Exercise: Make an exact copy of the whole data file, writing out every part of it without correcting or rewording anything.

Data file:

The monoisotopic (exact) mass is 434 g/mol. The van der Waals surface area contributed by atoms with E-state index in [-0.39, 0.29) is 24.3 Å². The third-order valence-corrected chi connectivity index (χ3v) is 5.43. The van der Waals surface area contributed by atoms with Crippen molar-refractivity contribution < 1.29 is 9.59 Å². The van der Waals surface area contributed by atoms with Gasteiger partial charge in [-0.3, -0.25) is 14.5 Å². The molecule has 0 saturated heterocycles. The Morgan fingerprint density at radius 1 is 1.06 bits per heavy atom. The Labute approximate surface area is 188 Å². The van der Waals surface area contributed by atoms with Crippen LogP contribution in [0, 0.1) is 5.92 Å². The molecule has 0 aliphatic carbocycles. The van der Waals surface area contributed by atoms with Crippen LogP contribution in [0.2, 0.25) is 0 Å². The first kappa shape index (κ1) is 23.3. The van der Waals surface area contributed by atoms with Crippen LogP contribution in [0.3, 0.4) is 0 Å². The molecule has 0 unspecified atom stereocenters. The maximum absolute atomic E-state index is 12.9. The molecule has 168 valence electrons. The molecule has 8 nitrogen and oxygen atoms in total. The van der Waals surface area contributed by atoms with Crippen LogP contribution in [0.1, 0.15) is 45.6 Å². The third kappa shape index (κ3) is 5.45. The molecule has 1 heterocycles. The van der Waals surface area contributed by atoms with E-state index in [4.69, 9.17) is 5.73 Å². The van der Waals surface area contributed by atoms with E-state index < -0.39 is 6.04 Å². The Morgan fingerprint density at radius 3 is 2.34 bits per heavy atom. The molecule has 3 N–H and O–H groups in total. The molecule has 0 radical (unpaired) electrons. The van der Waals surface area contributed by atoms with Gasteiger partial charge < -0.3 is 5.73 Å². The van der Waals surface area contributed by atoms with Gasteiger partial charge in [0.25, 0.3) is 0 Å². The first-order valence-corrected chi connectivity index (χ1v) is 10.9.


The monoisotopic (exact) mass is 434 g/mol. The van der Waals surface area contributed by atoms with E-state index in [-0.39, 0.29) is 24.3 Å². The third-order valence-corrected chi connectivity index (χ3v) is 5.43. The van der Waals surface area contributed by atoms with Crippen molar-refractivity contribution < 1.29 is 9.59 Å². The van der Waals surface area contributed by atoms with Gasteiger partial charge in [-0.3, -0.25) is 14.5 Å². The molecule has 0 saturated heterocycles. The Morgan fingerprint density at radius 1 is 1.06 bits per heavy atom. The Labute approximate surface area is 188 Å². The van der Waals surface area contributed by atoms with Crippen LogP contribution in [0, 0.1) is 5.92 Å². The molecule has 0 aliphatic carbocycles. The van der Waals surface area contributed by atoms with Crippen LogP contribution in [0.2, 0.25) is 0 Å². The first kappa shape index (κ1) is 23.3. The van der Waals surface area contributed by atoms with Crippen LogP contribution in [0.3, 0.4) is 0 Å². The molecule has 0 unspecified atom stereocenters. The maximum absolute atomic E-state index is 12.9. The molecule has 168 valence electrons. The molecule has 8 nitrogen and oxygen atoms in total. The van der Waals surface area contributed by atoms with Crippen LogP contribution in [0.1, 0.15) is 45.6 Å². The third kappa shape index (κ3) is 5.45. The molecule has 1 heterocycles. The van der Waals surface area contributed by atoms with E-state index in [4.69, 9.17) is 5.73 Å². The van der Waals surface area contributed by atoms with E-state index < -0.39 is 6.04 Å². The Morgan fingerprint density at radius 3 is 2.34 bits per heavy atom. The molecule has 3 N–H and O–H groups in total. The molecule has 0 radical (unpaired) electrons. The van der Waals surface area contributed by atoms with Gasteiger partial charge < -0.3 is 5.73 Å². The van der Waals surface area contributed by atoms with Gasteiger partial charge in [0.25, 0.3) is 0 Å². The first-order valence-corrected chi connectivity index (χ1v) is 10.9.